Modernism, Postmodernism and Islam:

Islam being the final universal religion of the world has a complete system which guides men in all the spheres of life. Whether it is about the basic doctrines, social values, moral, political, social, economic systems or anything else, Islam provides directions in all walks of life. Being a divine religion all the guidance is heavenly and logic and reasoning has a limited role to play. All the early and late scholars elaborated this viewpoint of Islamic teachings. For instance Imām Ghazālī has criticized Aristotle with the help of principles set by Aristotle that the facts determined with the help of logic are limited and human mind cannot encompass the vastness of this universe.[14] Like early scholars of Islam the contemporary scholars are also of the same opinion about human mind. Human logic is limited and is obsessed by flaws and that is why dependable of the heavenly guidance. The knowledge of God is unlimited and absolutely correct as well and it is for all the times and conditions.[15]

Modernism and Qūrān:

As the final book of Allah Qūrān contains guidance for all times and conditions. Quranic verses elaborate the absoluteness of the knowledge of Allah. Allah Almighty says in the Holy Book;

إِنَّ ٱللَّهَ لاَ يَخْفَىٰ عَلَيْهِ شَيْءٌ فِى ٱلأَرْضِ وَلاَ فِى ٱلسَّمَآءِ[16]

There is nothing hidden from Allah in the earth and in the heavens.

And again;

يَعْلَمُ مَا بَيْنَ أَيْدِيهِمْ وَمَا خَلْفَهُمْ وَلاَ يُحِيطُونَ بِشَيْءٍ مِّنْ عِلْمِهِ إِلاَّ بِمَا شَآءَ[17]

He knows what happens to them in this world, what will happen to them in Hereafter. And they will never compass anything of His Knowledge except that which He Wills.

Allah Almighty says that He has sent down a book which has everything for his followers and time to time developments can be addressed in the light of the teachings of this book.

وَنَزَّلْنَا عَلَيْكَ ٱلْكِتَابَ تِبْيَاناً لِّكُلِّ شَيْءٍ[18]

And We have revealed on you the Book in which everything is clearly explained.

And again;

سَنُرِيهِمْ آيَاتِنَا فِى ٱلآفَاقِ وَفِيۤ أَنفُسِهِمْ حَتَّىٰ يَتَبَيَّنَ لَهُمْ أَنَّهُ ٱلْحَقُّ[19]

And We will show them Our signs in the universe and in their own selves, until it becomes clear to them that it is the reality.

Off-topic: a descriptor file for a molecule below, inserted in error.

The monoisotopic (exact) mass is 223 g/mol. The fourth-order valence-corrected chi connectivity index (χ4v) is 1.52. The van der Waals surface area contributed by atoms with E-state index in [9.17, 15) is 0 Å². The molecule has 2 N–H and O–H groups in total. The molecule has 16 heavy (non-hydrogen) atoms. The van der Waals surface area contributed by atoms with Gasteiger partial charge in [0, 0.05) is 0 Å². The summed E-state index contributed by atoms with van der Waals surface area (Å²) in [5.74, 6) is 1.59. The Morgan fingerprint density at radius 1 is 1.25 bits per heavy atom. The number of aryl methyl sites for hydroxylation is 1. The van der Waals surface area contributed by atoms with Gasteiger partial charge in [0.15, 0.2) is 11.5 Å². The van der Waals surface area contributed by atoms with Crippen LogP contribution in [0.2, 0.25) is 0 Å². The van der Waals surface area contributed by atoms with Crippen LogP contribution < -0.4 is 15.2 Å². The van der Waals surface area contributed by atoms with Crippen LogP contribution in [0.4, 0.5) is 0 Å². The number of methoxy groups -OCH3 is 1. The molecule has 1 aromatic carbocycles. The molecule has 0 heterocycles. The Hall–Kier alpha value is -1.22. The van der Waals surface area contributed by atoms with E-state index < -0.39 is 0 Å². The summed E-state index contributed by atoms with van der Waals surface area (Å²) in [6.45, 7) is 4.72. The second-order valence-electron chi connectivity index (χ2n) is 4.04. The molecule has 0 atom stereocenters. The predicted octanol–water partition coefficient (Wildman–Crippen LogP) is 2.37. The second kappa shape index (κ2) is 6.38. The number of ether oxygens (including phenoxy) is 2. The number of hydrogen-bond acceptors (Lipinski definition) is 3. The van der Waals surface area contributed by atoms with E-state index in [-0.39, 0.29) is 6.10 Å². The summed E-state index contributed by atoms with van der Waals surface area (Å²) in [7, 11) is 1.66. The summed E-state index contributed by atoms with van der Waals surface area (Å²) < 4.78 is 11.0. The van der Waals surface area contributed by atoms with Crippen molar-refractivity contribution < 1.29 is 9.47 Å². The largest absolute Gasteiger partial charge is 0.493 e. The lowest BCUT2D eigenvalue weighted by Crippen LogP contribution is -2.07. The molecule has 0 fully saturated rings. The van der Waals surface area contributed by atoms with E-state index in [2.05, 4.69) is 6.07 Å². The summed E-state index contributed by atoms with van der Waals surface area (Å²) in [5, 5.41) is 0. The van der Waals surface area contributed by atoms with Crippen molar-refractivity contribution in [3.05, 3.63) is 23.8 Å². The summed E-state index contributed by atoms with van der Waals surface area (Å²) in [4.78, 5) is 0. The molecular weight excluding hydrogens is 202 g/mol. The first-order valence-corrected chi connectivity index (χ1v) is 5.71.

According to Islamic teachings the knowledge bestowed by Allah is absolute truth and knowledge other than this is either absolute false or relative truth.

Modernism and Ḥadīth:

The sayings and the doings of the Holy Prophet Muhammad ﷺ are the practical forms of the theories presented in the Holy Book. Quran says that there is a good example for everyone on the life of the Prophet. And he does not say anything out of his own will.

وَمَا يَنطِقُ عَنِ ٱلْهَوَىٰ إِنْ هُوَ إِلاَّ وَحْيٌ يُوحَىٰ[20]

And he (Muhammad) does not speak out of his own will, it is not but revelation, revealed to him.

In regard with the guidance about time to time developments and global challenges Prophet Muhammad ﷺ has given a complete direction. He is reported to have said;

ترکت فیکم أمرین لن تضلوا ما تمسکتم بهما كتاب الله وسنة رسوله[21]

I have left two things among you, you will never go astray until you follow the two, the book of Allah and the practice of his Prophet.

In regard with the false interpretations of Islamic teaching the Prophet is reported to have said;

یحمل هذا العلم من کل خلف عدوله ینفون عنه تحریف الغالین وانتحال المبطلین وتأویل الجاهلين[22]

This knowledge would be transferred from every right descendant who will wipe out the deformations of the excessive ones, the false claims of the people on falsehood the false interpretations of the ignorant people.

Islam being a complete code of life encompasses all the spheres of human life in all the times and situations. Where it is modernism or postmodernism, Qūrān says that there is nothing hidden from Allah in the earth and in the heavens. Allah knows what happens to them in this world and what will happen to them in Hereafter. Allah says that He has revealed a Book in which everything is clearly explained. And if there is anything new like modernism or postmodernism one can get guidance from two things the book of Allah and the practice of his Prophet. There is no concept of an indirect relationship between Allah and his creatures like pre-modernism claimed. Logic and reasoning has a limited role to play in Islam as it is based on divine revelation from Allah while modernism focused more on logic and reasoning. And there is no concept of the unity of all religions in Islam as postmodernism claimed.

Influence of Modernism and Postmodernism on Muslim Societies:

Europe in fifteenth and sixteenth century started colonizing other countries of the world and at the end of the nineteenth century Europe ruled a greater part of the world which included many Muslim courtiers as well. It was not only a political rule but an ideological rule as well. And there were four major reactions to the ideological reign of Europe;

  • Absolute pursuance of western ideologies
  • Absolute denial of western thoughts
  • Attempts to make amendments in Islamic rulings
  • Adaptation of positive aspects from western ideologies.